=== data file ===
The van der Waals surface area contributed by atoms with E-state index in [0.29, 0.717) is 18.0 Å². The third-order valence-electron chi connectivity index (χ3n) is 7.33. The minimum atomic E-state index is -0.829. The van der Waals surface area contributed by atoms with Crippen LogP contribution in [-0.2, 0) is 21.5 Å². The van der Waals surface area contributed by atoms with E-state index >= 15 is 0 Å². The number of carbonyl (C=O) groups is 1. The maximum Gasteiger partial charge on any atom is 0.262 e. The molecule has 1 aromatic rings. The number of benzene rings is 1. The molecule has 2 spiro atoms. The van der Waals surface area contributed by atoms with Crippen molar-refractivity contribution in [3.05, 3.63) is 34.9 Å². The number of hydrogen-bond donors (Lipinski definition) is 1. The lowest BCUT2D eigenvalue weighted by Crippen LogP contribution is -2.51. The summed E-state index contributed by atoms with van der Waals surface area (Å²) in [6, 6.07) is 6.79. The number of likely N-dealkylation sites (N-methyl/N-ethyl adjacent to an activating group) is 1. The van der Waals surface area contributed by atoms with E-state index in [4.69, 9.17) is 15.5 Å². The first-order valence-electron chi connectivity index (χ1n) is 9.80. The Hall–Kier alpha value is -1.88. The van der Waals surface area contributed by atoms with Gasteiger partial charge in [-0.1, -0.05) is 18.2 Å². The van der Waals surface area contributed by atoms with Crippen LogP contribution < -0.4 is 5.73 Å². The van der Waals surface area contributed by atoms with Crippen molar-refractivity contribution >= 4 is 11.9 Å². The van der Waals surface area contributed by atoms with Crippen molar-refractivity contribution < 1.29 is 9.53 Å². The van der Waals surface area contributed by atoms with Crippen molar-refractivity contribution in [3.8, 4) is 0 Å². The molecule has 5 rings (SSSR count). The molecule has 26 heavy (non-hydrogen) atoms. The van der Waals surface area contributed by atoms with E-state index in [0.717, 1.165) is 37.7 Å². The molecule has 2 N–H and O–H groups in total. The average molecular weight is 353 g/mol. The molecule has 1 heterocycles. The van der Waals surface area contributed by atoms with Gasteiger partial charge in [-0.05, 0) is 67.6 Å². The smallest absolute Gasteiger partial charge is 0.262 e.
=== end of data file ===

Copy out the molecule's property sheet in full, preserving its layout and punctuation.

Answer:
The van der Waals surface area contributed by atoms with E-state index in [0.29, 0.717) is 18.0 Å². The third-order valence-electron chi connectivity index (χ3n) is 7.33. The minimum atomic E-state index is -0.829. The van der Waals surface area contributed by atoms with Crippen LogP contribution in [-0.2, 0) is 21.5 Å². The van der Waals surface area contributed by atoms with E-state index >= 15 is 0 Å². The number of carbonyl (C=O) groups is 1. The maximum Gasteiger partial charge on any atom is 0.262 e. The molecule has 1 aromatic rings. The number of benzene rings is 1. The molecule has 2 spiro atoms. The van der Waals surface area contributed by atoms with Crippen molar-refractivity contribution in [3.05, 3.63) is 34.9 Å². The number of hydrogen-bond donors (Lipinski definition) is 1. The lowest BCUT2D eigenvalue weighted by Crippen LogP contribution is -2.51. The summed E-state index contributed by atoms with van der Waals surface area (Å²) in [6, 6.07) is 6.79. The number of likely N-dealkylation sites (N-methyl/N-ethyl adjacent to an activating group) is 1. The van der Waals surface area contributed by atoms with E-state index in [4.69, 9.17) is 15.5 Å². The first-order valence-electron chi connectivity index (χ1n) is 9.80. The Hall–Kier alpha value is -1.88. The van der Waals surface area contributed by atoms with Gasteiger partial charge in [-0.1, -0.05) is 18.2 Å². The van der Waals surface area contributed by atoms with Crippen LogP contribution < -0.4 is 5.73 Å². The van der Waals surface area contributed by atoms with Crippen molar-refractivity contribution >= 4 is 11.9 Å². The van der Waals surface area contributed by atoms with Crippen molar-refractivity contribution < 1.29 is 9.53 Å². The van der Waals surface area contributed by atoms with Crippen molar-refractivity contribution in [3.8, 4) is 0 Å². The molecule has 5 rings (SSSR count). The molecule has 26 heavy (non-hydrogen) atoms. The van der Waals surface area contributed by atoms with E-state index in [0.717, 1.165) is 37.7 Å². The molecule has 2 N–H and O–H groups in total. The average molecular weight is 353 g/mol. The molecule has 1 heterocycles. The van der Waals surface area contributed by atoms with Gasteiger partial charge in [-0.05, 0) is 67.6 Å². The smallest absolute Gasteiger partial charge is 0.262 e.